The US dollar suffered a slight loss on Wednesday after investors are becoming less bothered over the risk of a potential Russian invasion of Ukraine, and they rather wait for the publication of the minute from the Federal Reserve’s meeting held in January.
Stock Markets Breath in Relief
Stock markets had a significant rally on Tuesday following Russia’s announcement that it had begun to withdraw some of its troops from the Ukraine border and send them back to their bases after their military drills had been completed. The market sentiment continued throughout the Asian trading session on Wednesday despite the American President, Joe Biden, sounding an alarm that over 150,000 Russian troops still remained in a threatening position.
On the other hand, Ukraine announced that its Defense Ministry’s online network and two major banks in the country were victims of cyber-attacks. It is unclear if this has anything to do with the Russians and potential aggression.
The movements in the money markets on Wednesday were rather of little significance. The dollar index slid by 0.2% at 95.846.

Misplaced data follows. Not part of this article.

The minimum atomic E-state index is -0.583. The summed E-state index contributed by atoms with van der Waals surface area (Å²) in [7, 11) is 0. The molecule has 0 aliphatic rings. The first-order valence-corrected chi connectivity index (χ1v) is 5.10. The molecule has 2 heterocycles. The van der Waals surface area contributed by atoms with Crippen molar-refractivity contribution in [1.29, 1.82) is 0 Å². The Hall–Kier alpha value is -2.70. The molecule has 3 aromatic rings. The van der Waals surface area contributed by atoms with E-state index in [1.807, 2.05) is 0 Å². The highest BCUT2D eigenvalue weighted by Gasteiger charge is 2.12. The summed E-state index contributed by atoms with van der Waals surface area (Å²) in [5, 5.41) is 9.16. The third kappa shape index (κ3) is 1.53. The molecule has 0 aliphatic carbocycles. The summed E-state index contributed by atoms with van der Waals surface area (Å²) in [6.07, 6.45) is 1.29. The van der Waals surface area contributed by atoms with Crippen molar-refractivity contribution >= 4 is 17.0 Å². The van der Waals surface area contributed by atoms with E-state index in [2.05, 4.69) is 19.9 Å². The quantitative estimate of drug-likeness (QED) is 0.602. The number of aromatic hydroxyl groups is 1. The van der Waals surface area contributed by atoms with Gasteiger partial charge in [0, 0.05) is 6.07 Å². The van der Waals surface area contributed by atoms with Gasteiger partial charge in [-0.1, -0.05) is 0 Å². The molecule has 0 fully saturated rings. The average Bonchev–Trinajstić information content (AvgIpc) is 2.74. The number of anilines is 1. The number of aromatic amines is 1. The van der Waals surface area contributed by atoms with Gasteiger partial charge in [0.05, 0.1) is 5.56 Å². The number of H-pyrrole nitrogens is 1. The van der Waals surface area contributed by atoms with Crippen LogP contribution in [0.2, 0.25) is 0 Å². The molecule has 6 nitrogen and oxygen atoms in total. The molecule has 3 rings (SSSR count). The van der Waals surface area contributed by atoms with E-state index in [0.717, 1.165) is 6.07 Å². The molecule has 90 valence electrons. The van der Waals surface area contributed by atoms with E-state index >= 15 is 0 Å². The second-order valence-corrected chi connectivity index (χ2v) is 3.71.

Strategists at ING FX wrote in a note to their clients that the dollar and some other low-yielders may keep having more pressure as a result of increased optimism about a diplomatic solution in the Russia-Ukraine crisis. They added further that taking into consideration the huge impact of the crisis on crude oil, the Canadian dollar and Norwegian krone may continue to struggle before they cash in fully on better political sentiments.
Salvaging a Loss
The long expectation that the Federal Reserve will increase interest rates made way for the US dollar to be able to minimize its losses. Markets are currently pricing in up to 59.5% possibility that there will be a 50 basis point increase when the Federal Reserve holds its next meeting scheduled for March. The market is priced in at just 40.5%, possibility that the interest rate will be increased by just 25 basis points.
The minute from January’s meeting held by the Federal Reserve is expected to be published later on Wednesday. Elsa Lignos, the Global Head of Foreign Exchange Strategy at RBC Capital Market, wrote in a note to clients that there is a wide guess that the minutes will be dovish. Not because they will be dovish in the real sense of the word, but because market expectations right now are so hawkish, it would be difficult to catch up.
Following the recovery of oil prices, the Canadian dollar gained some strength against the US dollar, but Norway’s krone went a notch under.